The Rise of Love
One the things that fascinates me, historically, is the evolution of love. It's not that people haven't always felt the emotion, we can clearly see from history (mostly tragic history) that love has been a universal human emotion as long as the species has existed (or at least as long as we've had a concept of history and storytelling).
What I'm talking about is the rise of love to the place of prominence it now commands. As modern women, we've been taught that certain things are to be expected (or even taken for granted): We'll marry for love; Who we love will be our business, and our business only; Marriage without love, for purposes such as security or alliance is wrong, even degrading; Sex without love is akin to prostitution (this one some of us are a little less adamant about, but I know LOTS of women who are horrified and offended by the idea that "sometimes you just wana get laid"). These are all ideals that began back in the 18th century and came to full fruition by the end of the Victorian era. The cult of the individual was in vogue, and with it came love.
The transformation of the English family--and indeed of the world they lived in--between the Elizabethan era and the Georgian one that gave rise to this change is all encompassing. Everything changed, and it had to for love to become the end-all-be-all goal of the human species. The feudalistic system in which extended kin relationships dominated the struggle of the aristocratic classes faded away. The "family" one was seeking to protect and to promote was now the extended nuclear family, leaving more time for the head of the family to focus on what would be best for individual members, rather than what those individuals could do to help the family.
There was also a change in the way children were viewed. More and more they were being raised at home, nursed by their mothers (rather than handed over to a wet nurse living some distance away), and viewed as valuable individuals. The mortality rate among infants and young children being what it was, it is easy to understand why parents might not have wanted to grow too attached to these fragile, almost ephemeral, little beings, but the fact is that when they began to be raised at home, and nursed by their mothers, the results were a much lower mortality rate.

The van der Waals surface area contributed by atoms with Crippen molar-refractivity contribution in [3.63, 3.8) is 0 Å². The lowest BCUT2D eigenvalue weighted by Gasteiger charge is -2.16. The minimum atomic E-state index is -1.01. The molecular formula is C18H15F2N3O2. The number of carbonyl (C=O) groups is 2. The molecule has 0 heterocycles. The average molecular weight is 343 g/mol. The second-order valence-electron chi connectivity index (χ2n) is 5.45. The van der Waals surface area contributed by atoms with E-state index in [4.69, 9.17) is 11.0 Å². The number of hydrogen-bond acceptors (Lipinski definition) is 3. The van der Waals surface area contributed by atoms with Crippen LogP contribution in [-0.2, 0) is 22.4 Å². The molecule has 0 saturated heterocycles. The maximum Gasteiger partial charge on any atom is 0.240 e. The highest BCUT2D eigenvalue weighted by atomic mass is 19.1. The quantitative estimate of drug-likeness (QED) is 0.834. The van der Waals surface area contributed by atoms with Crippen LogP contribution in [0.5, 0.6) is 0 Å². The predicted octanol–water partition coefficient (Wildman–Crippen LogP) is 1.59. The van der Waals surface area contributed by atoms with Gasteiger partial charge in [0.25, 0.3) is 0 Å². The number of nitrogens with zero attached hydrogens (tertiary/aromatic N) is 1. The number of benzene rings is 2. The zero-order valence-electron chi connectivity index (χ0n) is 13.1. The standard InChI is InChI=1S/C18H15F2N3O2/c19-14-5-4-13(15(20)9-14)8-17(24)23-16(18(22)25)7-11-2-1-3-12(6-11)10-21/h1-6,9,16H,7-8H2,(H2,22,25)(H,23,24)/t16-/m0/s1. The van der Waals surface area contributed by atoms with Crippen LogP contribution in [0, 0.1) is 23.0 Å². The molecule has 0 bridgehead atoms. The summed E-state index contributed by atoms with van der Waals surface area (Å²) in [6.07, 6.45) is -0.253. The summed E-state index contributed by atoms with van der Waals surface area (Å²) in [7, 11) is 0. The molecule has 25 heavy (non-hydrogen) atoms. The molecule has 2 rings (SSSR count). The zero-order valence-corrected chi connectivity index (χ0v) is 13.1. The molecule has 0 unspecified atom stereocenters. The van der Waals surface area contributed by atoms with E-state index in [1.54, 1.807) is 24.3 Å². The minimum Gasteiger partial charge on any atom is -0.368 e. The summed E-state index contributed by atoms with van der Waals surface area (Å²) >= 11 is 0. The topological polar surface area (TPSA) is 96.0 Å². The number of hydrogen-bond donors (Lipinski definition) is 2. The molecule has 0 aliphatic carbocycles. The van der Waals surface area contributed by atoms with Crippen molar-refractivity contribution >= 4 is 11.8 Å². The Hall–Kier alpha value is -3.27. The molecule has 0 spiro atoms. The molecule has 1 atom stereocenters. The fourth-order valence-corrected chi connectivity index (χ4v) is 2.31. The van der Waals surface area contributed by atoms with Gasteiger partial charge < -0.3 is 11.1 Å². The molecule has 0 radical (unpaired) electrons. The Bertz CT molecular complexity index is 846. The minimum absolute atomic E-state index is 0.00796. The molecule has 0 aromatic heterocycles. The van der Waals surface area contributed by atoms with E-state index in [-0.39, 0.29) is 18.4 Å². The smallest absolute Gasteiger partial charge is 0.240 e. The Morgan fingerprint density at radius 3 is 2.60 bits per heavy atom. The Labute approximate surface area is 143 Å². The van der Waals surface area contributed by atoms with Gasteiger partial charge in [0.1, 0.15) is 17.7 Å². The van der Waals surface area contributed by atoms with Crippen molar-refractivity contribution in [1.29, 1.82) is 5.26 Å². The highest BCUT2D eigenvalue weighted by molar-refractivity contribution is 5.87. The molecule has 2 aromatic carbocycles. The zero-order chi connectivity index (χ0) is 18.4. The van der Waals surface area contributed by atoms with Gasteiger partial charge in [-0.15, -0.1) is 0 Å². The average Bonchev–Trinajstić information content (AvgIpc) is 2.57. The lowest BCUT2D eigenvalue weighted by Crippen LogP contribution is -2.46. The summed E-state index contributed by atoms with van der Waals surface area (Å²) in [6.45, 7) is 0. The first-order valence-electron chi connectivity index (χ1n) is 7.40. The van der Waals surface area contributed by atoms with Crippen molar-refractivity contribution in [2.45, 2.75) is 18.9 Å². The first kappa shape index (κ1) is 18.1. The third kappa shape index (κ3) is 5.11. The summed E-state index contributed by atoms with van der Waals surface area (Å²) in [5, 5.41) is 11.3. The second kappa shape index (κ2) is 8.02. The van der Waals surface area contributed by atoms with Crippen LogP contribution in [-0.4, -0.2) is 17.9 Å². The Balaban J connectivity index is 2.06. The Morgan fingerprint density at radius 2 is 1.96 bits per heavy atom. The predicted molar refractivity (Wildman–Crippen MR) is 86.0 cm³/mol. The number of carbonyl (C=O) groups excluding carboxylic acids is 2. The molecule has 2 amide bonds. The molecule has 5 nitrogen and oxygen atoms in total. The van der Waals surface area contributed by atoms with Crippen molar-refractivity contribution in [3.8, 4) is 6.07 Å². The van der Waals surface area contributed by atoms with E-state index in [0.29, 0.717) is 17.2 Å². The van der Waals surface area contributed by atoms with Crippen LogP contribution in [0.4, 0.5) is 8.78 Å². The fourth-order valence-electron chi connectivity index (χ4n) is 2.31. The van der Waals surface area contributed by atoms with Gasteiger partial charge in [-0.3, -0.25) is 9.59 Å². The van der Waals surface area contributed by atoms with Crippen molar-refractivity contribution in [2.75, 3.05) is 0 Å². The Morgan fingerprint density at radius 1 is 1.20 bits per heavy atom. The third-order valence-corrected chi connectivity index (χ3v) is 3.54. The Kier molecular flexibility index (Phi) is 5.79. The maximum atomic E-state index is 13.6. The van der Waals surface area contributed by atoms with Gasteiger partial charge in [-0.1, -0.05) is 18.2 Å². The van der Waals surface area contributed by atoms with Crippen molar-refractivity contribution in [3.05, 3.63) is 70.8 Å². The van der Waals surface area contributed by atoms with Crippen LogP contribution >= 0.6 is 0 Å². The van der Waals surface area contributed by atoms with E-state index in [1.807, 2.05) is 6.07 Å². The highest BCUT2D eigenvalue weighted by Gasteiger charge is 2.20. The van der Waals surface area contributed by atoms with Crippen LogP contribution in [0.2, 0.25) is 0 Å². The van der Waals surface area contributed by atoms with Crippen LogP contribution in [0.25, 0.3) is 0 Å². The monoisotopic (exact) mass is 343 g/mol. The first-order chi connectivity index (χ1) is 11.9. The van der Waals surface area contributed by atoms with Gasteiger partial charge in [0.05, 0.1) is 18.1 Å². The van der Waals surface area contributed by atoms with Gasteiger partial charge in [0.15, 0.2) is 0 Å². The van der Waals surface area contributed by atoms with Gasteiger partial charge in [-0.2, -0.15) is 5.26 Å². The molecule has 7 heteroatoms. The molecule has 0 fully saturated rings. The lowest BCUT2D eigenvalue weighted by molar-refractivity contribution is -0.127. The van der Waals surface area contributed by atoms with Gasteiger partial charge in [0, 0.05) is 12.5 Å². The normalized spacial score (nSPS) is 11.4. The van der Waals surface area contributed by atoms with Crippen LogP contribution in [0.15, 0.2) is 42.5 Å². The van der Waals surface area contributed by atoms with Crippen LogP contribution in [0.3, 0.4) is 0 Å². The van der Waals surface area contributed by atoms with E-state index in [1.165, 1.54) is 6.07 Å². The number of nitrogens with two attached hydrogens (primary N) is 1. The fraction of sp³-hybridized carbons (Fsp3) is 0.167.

The world had evolved to a state where marriages, even among the children of peers, was no longer being used to cement alliances that could mean life or death for an entire family. At the same time, the ideal of love, the idea that marriage was not simply for procreation, but for companionship, was a profound change.
All the wheels had been set in motion for love to be triumphant by the 17th century, and in the 18th we see the ideal of love and marriage being joined in the minds of the populace. By the early 19th century love's place was secure, and to date nothing profound has occurred to unseat it.
For those who wish to dig deeper into this topic, I highly recommend The Rise of the Egalitarian Family and (the more easily obtainable) The Family, Sex and Marriage in England 1500-1800.